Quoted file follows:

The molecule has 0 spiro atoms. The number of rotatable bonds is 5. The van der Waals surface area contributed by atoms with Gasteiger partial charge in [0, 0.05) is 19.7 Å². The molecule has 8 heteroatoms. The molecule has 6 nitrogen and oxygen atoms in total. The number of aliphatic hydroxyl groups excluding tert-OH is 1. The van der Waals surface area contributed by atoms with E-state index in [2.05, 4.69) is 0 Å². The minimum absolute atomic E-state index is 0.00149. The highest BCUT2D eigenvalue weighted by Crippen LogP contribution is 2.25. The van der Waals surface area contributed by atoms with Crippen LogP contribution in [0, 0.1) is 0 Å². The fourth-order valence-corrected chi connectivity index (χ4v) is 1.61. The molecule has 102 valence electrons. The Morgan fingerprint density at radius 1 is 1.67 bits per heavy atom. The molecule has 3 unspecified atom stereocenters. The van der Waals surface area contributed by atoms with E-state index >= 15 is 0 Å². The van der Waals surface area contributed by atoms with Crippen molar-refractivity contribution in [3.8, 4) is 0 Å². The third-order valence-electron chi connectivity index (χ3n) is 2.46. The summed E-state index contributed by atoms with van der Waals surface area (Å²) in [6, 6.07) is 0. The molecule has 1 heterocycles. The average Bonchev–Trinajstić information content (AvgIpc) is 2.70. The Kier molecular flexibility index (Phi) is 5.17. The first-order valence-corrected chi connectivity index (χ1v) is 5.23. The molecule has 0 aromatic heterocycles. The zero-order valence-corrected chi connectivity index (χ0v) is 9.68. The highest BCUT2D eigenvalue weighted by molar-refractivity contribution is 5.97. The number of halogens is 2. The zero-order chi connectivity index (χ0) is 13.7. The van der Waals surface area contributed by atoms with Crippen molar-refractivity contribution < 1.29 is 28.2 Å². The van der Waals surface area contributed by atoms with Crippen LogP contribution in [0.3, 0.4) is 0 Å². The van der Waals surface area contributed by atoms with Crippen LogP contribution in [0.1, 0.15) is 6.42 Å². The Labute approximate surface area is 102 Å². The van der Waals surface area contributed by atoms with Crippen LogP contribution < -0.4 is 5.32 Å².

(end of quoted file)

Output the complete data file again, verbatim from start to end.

The molecule has 0 spiro atoms. The number of rotatable bonds is 5. The van der Waals surface area contributed by atoms with Gasteiger partial charge in [0, 0.05) is 19.7 Å². The molecule has 8 heteroatoms. The molecule has 6 nitrogen and oxygen atoms in total. The number of aliphatic hydroxyl groups excluding tert-OH is 1. The van der Waals surface area contributed by atoms with E-state index in [2.05, 4.69) is 0 Å². The minimum absolute atomic E-state index is 0.00149. The highest BCUT2D eigenvalue weighted by Crippen LogP contribution is 2.25. The van der Waals surface area contributed by atoms with Crippen LogP contribution in [0, 0.1) is 0 Å². The fourth-order valence-corrected chi connectivity index (χ4v) is 1.61. The molecule has 102 valence electrons. The Morgan fingerprint density at radius 1 is 1.67 bits per heavy atom. The molecule has 3 unspecified atom stereocenters. The van der Waals surface area contributed by atoms with E-state index >= 15 is 0 Å². The van der Waals surface area contributed by atoms with Crippen molar-refractivity contribution in [3.8, 4) is 0 Å². The third-order valence-electron chi connectivity index (χ3n) is 2.46. The summed E-state index contributed by atoms with van der Waals surface area (Å²) in [6, 6.07) is 0. The molecule has 1 heterocycles. The average Bonchev–Trinajstić information content (AvgIpc) is 2.70. The Kier molecular flexibility index (Phi) is 5.17. The first-order valence-corrected chi connectivity index (χ1v) is 5.23. The molecule has 0 aromatic heterocycles. The zero-order valence-corrected chi connectivity index (χ0v) is 9.68. The highest BCUT2D eigenvalue weighted by molar-refractivity contribution is 5.97. The number of halogens is 2. The zero-order chi connectivity index (χ0) is 13.7. The van der Waals surface area contributed by atoms with Crippen molar-refractivity contribution < 1.29 is 28.2 Å². The van der Waals surface area contributed by atoms with Crippen LogP contribution in [0.3, 0.4) is 0 Å². The van der Waals surface area contributed by atoms with Crippen LogP contribution in [0.1, 0.15) is 6.42 Å². The Labute approximate surface area is 102 Å². The van der Waals surface area contributed by atoms with Crippen LogP contribution < -0.4 is 5.32 Å².